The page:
CHICAGO -- Jimmer Fredette wanted to start over. The Chicago Bulls wanted to improve their outside shooting.
Each side is hoping for a perfect match.
Fredette joined the surging Bulls on Sunday after the team announced it had signed the sharp-shooting guard for the rest of the season. The 6-foot-2 Fredette was in uniform for Chicago's game against the New York Knicks.
"I see how this team plays and they play hard every single night and they play for each other," he said. "They play the right way. That's something I was looking for, to come into a team I could fit in and play the way I wanted to and play hard every single night and be part of a team. I'm excited to be here. I can't wait to start and get out there and play and see how things go."
Fredette, the 10th overall pick in the 2011 draft, was bought out by the Sacramento Kings on Thursday and cleared waivers on Saturday. He is averaging just 5.9 points and 11.3 minutes in his third season, but is shooting 49 per cent from 3-point range.
The Bulls, who had won eight of nine coming into the day, had been looking for more outside shooting since they lost Marco Belinelli in free agency last off-season, and then traded Luol Deng to Cleveland in January.
"I hope I can space out the floor for these guys and help create open shots for my teammates and also create open shots for me," Fredette said. "I think it fits well. Hopefully I'll be able to come in and do what I do on the basketball floor."
The knock on Fredette is his defensive ability and finding a way to get open for his accurate shot, but coach Tom Thibodeau said he wants to come to his own conclusions about what the former BYU star can do on the court.
"He's got to learn defensively what to do in terms of team defence and that's usually the biggest adjustment," Thibodeau said. "But the fact that he can shoot the way that he can, I think it complements our primary scorers as well."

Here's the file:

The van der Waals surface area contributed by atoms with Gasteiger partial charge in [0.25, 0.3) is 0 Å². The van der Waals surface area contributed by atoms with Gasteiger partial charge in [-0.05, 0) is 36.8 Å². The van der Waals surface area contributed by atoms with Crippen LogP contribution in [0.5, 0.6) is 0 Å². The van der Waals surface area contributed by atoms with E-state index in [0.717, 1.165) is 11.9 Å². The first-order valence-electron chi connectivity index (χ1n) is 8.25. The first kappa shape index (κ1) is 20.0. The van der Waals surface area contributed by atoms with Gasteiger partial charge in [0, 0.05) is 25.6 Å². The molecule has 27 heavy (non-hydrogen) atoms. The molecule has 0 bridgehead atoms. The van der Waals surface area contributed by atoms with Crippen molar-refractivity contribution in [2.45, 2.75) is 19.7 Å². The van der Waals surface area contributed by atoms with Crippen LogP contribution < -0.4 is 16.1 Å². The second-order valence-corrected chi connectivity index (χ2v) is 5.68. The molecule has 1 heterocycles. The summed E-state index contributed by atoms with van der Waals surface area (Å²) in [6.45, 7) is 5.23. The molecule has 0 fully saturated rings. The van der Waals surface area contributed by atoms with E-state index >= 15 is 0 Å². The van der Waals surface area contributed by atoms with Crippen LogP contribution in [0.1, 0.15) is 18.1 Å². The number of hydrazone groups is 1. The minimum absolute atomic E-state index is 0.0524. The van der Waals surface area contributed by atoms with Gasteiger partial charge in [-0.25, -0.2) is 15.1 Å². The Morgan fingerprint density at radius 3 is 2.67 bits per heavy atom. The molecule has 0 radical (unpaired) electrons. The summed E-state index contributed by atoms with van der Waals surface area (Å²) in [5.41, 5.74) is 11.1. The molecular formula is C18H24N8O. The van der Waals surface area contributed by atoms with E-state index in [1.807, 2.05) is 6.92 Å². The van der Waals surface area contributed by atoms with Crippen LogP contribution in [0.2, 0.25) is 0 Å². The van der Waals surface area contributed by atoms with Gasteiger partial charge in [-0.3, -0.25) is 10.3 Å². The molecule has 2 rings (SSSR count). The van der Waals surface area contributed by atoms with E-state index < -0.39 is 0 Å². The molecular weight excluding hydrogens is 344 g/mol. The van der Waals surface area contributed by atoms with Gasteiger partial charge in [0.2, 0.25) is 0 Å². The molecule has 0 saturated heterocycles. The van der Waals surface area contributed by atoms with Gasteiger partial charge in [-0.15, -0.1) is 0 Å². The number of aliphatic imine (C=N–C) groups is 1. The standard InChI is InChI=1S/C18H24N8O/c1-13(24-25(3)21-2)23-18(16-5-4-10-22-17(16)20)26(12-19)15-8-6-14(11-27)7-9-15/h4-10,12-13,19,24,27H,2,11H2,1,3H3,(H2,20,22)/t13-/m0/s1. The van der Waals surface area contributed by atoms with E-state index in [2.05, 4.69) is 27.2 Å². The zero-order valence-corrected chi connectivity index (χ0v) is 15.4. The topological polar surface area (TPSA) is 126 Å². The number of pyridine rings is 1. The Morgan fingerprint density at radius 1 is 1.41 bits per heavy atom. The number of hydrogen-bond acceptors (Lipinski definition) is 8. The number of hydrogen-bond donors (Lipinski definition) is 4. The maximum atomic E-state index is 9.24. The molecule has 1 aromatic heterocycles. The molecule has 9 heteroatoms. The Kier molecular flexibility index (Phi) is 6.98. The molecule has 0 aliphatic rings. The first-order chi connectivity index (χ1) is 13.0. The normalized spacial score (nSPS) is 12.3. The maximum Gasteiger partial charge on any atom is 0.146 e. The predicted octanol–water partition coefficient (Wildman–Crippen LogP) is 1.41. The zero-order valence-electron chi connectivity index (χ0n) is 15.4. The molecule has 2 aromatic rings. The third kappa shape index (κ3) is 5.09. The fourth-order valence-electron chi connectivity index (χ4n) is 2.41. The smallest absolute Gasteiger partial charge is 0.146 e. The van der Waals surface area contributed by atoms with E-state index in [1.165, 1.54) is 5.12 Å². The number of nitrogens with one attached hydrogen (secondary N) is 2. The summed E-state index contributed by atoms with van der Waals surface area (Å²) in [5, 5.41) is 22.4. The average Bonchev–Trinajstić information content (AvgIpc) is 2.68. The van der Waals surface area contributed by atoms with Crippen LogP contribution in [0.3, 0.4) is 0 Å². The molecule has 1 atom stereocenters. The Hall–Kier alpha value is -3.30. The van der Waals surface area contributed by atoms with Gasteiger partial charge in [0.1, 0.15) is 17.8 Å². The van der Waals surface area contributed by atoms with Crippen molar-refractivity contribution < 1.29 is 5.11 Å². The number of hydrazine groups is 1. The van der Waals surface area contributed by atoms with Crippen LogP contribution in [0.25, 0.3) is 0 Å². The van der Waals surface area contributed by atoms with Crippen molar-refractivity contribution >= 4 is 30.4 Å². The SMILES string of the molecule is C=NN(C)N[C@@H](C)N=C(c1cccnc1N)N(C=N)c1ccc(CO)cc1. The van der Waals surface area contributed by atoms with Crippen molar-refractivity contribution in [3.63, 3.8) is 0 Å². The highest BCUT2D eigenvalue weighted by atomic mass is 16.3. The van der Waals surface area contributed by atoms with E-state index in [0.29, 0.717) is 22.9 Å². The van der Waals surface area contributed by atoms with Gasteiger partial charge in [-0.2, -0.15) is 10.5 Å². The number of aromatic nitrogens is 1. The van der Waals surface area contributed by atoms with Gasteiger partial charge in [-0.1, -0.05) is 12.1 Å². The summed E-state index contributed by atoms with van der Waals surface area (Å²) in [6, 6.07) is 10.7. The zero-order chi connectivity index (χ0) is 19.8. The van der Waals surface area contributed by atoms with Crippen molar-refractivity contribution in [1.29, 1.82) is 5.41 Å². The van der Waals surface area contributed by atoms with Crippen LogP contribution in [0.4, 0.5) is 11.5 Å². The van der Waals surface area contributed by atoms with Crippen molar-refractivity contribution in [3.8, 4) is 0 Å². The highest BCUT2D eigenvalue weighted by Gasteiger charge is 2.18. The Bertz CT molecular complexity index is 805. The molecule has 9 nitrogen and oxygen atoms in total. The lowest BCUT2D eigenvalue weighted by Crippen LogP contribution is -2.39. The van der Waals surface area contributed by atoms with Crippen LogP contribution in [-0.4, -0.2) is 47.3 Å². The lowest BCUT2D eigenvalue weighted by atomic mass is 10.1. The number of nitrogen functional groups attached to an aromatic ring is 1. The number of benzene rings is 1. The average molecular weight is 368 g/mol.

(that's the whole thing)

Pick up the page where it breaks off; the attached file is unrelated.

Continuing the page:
Fredette became a top NBA prospect when he led the nation in scoring at 28.5 points per game during his senior year with the Cougars, who made it to the final 16 in the NCAA tournament in his last season. He was The Associated Press player of the year, but he never lived up to his billing in Sacramento after the Kings acquired him in a draft-day trade with Milwaukee.
It was clear his time with the Kings was coming to an end when they decided not to pick up his option for 2014-15 before this season.
"I appreciate everything that happened in Sacramento," Fredette said. "It was character building for me continuing to go out and play hard. I feel like I progressed as a player even though sometimes you don't get the minutes you want to, you've just got to continue to work hard and know that if you keep playing hard and doing the right things then eventually things will turn your way."
One of the top attractions for Fredette with the Bulls is Thibodeau, who has a history of helping lower-tier free agents turn into valuable commodities. Belinelli and Nate Robinson flourished in Chicago last season, and D.J. Augustin has played well since he signed with the Bulls in December.
"This time of the year, I think you're always looking to get insurance for your team," Thibodeau said. "You like his makeup. I think he can grow. I think he'll get better. So we'll see how it unfolds. But you also have to remember you have to put the team first."